All these people thought of was death and the dead. They conceived of a literal resurrection of the body which made them mummify it with desperate care, and preserve all the vital organs in canopic jars near the corpse; whilst besides the body they believed in two other elements, the soul, which after its weighing and approval by Osiris dwelt in the land of the blest, and the obscure and portentous ka or life-principle which wandered about the upper and lower worlds in a horrible way, demanding occasional access to the preserved body, consuming the food offerings brought by priests and pious relatives to the mortuary chapel, and sometimes — as men whispered — taking its body or the wooden double always buried beside it and stalking noxiously abroad on errands peculiarly repellent.

For thousands of years those bodies rested gorgeously encased and staring glassily upward when not visited by the ka, awaiting the day when Osiris should restore both ka and soul, and lead forth the stiff legions of the dead from the sunken houses of sleep. It was to have been a glorious rebirth — but not all souls were approved, nor were all tombs inviolate, so that certain grotesque mistakes and fiendish abnormalities were to be looked for. Even today the Arabs murmur of unsanctified convocations and unwholesome worship in forgotten nether abysses, which only winged invisible kas and soulless mummies may visit and return unscathed.

Perhaps the most leeringly blood-congealing legends are those which relate to certain perverse products of decadent priestcraft — composite mummies made by the artificial union of human trunks and limbs with the heads of animals in imitation of the elder gods. At all stages of history the sacred animals were mummified, so that consecrated bulls, cats, ibises, crocodiles and the like might return some day to greater glory. But only in the decadence did they mix the human and animal in the same mummy — only in the decadence, when they did not understand the rights and prerogatives of the ka and the soul.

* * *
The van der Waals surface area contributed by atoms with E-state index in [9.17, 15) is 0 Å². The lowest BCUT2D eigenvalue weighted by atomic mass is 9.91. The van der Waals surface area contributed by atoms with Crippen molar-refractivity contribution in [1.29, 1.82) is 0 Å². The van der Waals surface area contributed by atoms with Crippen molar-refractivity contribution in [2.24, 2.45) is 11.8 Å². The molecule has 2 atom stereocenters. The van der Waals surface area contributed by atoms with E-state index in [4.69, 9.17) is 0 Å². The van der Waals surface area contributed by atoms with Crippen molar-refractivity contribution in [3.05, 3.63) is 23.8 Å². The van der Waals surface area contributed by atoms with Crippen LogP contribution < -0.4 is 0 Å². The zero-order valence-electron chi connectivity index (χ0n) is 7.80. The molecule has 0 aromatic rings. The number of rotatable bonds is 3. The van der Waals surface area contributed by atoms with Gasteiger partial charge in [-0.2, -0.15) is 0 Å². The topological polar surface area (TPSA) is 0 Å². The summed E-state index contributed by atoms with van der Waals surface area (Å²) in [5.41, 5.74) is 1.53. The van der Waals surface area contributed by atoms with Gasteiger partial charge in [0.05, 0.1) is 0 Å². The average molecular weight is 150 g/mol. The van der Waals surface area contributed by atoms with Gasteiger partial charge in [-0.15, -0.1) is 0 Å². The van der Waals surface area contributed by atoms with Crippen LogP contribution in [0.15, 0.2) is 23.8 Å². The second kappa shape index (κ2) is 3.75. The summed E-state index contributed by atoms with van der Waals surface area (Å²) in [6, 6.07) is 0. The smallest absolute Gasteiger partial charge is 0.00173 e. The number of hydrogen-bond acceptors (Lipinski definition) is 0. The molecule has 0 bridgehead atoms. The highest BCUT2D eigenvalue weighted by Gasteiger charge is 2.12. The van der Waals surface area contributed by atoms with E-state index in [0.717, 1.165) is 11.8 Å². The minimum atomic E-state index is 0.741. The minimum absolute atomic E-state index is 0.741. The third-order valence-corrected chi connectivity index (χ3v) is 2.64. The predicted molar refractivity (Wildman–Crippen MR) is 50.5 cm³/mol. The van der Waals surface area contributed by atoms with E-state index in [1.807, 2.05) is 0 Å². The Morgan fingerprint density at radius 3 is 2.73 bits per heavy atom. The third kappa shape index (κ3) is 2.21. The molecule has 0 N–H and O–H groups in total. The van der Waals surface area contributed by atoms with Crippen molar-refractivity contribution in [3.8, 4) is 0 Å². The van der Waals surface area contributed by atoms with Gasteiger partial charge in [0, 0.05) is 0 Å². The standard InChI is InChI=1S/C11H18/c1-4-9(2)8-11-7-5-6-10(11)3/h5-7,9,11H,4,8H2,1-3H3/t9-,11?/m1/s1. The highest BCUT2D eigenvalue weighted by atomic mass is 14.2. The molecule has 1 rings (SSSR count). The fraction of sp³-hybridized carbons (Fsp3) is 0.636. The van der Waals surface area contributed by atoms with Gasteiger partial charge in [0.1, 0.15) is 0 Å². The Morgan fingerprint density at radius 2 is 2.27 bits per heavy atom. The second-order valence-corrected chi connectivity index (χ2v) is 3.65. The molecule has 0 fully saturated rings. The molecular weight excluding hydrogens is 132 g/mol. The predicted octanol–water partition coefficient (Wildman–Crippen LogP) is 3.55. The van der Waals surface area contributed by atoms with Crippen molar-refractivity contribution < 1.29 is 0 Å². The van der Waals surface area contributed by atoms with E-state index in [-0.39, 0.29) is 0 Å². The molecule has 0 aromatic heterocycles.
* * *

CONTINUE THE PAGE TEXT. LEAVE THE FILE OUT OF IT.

NEXT INSTALLMENT | ALL INSTALLMENTS SO FAR

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SERIALIZED BY HILOBOOKS: Jack London’s The Scarlet Plague | Rudyard Kipling’s With the Night Mail (and “As Easy as A.B.C.”) | Arthur Conan Doyle’s The Poison Belt | H. Rider Haggard’s When the World Shook | Edward Shanks’ The People of the Ruins | William Hope Hodgson’s The Night Land | J.D. Beresford’s Goslings | E.V. Odle’s The Clockwork Man | Cicely Hamilton’s Theodore Savage | Muriel Jaeger’s The Man With Six Senses | Jack London’s “The Red One” | Philip Francis Nowlan’s Armageddon 2419 A.D. | Homer Eon Flint’s The Devolutionist | W.E.B. DuBois’s “The Comet” | Edgar Rice Burroughs’s The Moon Men | Charlotte Perkins Gilman’s Herland | Sax Rohmer’s “The Zayat Kiss” | Eimar O’Duffy’s King Goshawk and the Birds | Frances Hodgson Burnett’s The Lost Prince | Morley Roberts’s The Fugitives | Helen MacInnes’s The Unconquerable | Geoffrey Household’s Watcher in the Shadows | William Haggard’s The High Wire | Hammond Innes’s Air Bridge | James Branch Cabell’s Jurgen | John Buchan’s “No Man’s Land” | John Russell’s “The Fourth Man” | E.M. Forster’s “The Machine Stops” | John Buchan’s Huntingtower | Arthur Conan Doyle’s When the World Screamed | Victor Bridges’ A Rogue By Compulsion | Jack London’s The Iron Heel | H. De Vere Stacpoole’s The Man Who Lost Himself | P.G. Wodehouse’s Leave It to Psmith | Richard Connell’s “The Most Dangerous Game” | Houdini and Lovecraft’s “Imprisoned with the Pharaohs” | Arthur Conan Doyle’s “The Sussex Vampire”.

READ GORGEOUS PAPERBACKS: HiLoBooks has reissued the following 10 obscure but amazing Radium Age science fiction novels in beautiful print editions: Jack London’s The Scarlet Plague, Rudyard Kipling’s With the Night Mail (and “As Easy as A.B.C.”), Arthur Conan Doyle’s The Poison Belt, H. Rider Haggard’s When the World Shook, Edward Shanks’ The People of the Ruins, William Hope Hodgson’s The Night Land, J.D. Beresford’s Goslings, E.V. Odle’s The Clockwork Man, Cicely Hamilton’s Theodore Savage, and Muriel Jaeger’s The Man with Six Senses. For more information, visit the HiLoBooks homepage.